Trisomy 13 in the unborn child

Definition - what is trisomy 13 in the unborn child?

Trisomy 13, also known as Patau's syndrome, is a change in the chromosomes in which chromosome 13 is present three times instead of two times. The disease is associated with malformations of several internal organs and in many cases can be diagnosed before birth. Children born with trisomy 13 rarely live to be older than six months. Trisomy 13 occurs in about 1 in 10,000 children.

Read more on the subject at: Chromosome aberration - what is it?


In the vast majority of cases, the cause of trisomy 13 is a fault in the egg cells or sperm cells. These cells normally have half a chromosome set with 23 chromosomes. During the subsequent fertilization, the union of the egg cell and the sperm then creates a cell with a whole set of chromosomes, i.e. 46 chromosomes.

Read more on the subject at: Chromosomes - structure, function & diseases

In trisomy 13 there is an error in the separation of the chromosomes in the egg or sperm cells, so that chromosome 13 is present twice. Accordingly, after fertilization, chromosome 13 is present in triplicate. One speaks of a trisomy.

An exact cause for this error in the distribution of the chromosomes has not yet been established. One possible risk factor is the older mother's age at fertilization.

Diagnosis before birth

In most cases, trisomy 13 can be diagnosed before birth as part of prenatal care. During the ultrasound examination, the so-called neck fold measurement is carried out as standard. The neck fold is a build-up of fluid under the skin in the neck area in the unborn child. From a thickness of around 3mm, this is referred to as thickened. A thickened crease in the neck can indicate a number of diseases such as trisomy 21, 18, and 13.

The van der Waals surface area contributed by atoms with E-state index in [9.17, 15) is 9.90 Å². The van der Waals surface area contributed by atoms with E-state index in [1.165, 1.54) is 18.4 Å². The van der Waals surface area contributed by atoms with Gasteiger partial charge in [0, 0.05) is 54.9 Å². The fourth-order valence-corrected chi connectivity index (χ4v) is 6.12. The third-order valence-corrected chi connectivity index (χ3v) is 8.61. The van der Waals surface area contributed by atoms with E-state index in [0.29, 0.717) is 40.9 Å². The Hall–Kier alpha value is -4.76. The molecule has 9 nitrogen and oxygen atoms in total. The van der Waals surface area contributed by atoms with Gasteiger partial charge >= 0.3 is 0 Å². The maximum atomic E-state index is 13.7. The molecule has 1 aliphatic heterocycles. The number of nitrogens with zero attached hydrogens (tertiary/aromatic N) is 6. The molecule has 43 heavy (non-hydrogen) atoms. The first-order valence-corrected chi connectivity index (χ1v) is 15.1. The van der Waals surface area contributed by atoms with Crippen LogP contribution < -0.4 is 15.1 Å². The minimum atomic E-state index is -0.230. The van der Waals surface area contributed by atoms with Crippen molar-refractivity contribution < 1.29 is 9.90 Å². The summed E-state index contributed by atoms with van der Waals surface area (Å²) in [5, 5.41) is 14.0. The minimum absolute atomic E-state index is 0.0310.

If this examination is noticeable, a series of further examinations follows. This includes an amniotic fluid test and a sample from the placenta. Child cells can be obtained from these samples for chromosome analysis. The chromosome analysis shows whether a trisomy is present or not.

Read more on the subject at: Genetic examination

In addition to the invasive examination methods mentioned above, which always carry the risk of a miscarriage, there are also non-invasive blood tests such as the Harmony test to detect a trisomy.

Read more on the subject at: Prenatal test

Concomitant symptoms

Since the neckfold measurement is usually carried out in the 10th to 14th week of pregnancy, there are usually no symptoms or signs that the pregnant woman might notice before the diagnosis is made.
If trisomy 13 remains undetected, symptoms only arise after birth due to the malformation of the internal organs, the skeletal system and the central nervous system.

Treatment / therapy

There is no treatment for trisomy 13 before birth. After the birth, there are a number of options to ensure the best possible care for the child. Even so, the prognosis for a child with trisomy 13 is very poor.

Forecast / duration

The prognosis for a child with trisomy 13 is poor. The majority of children die in utero and a further proportion die in the first month of life. Only a very small proportion of children live to be over six months despite treatment.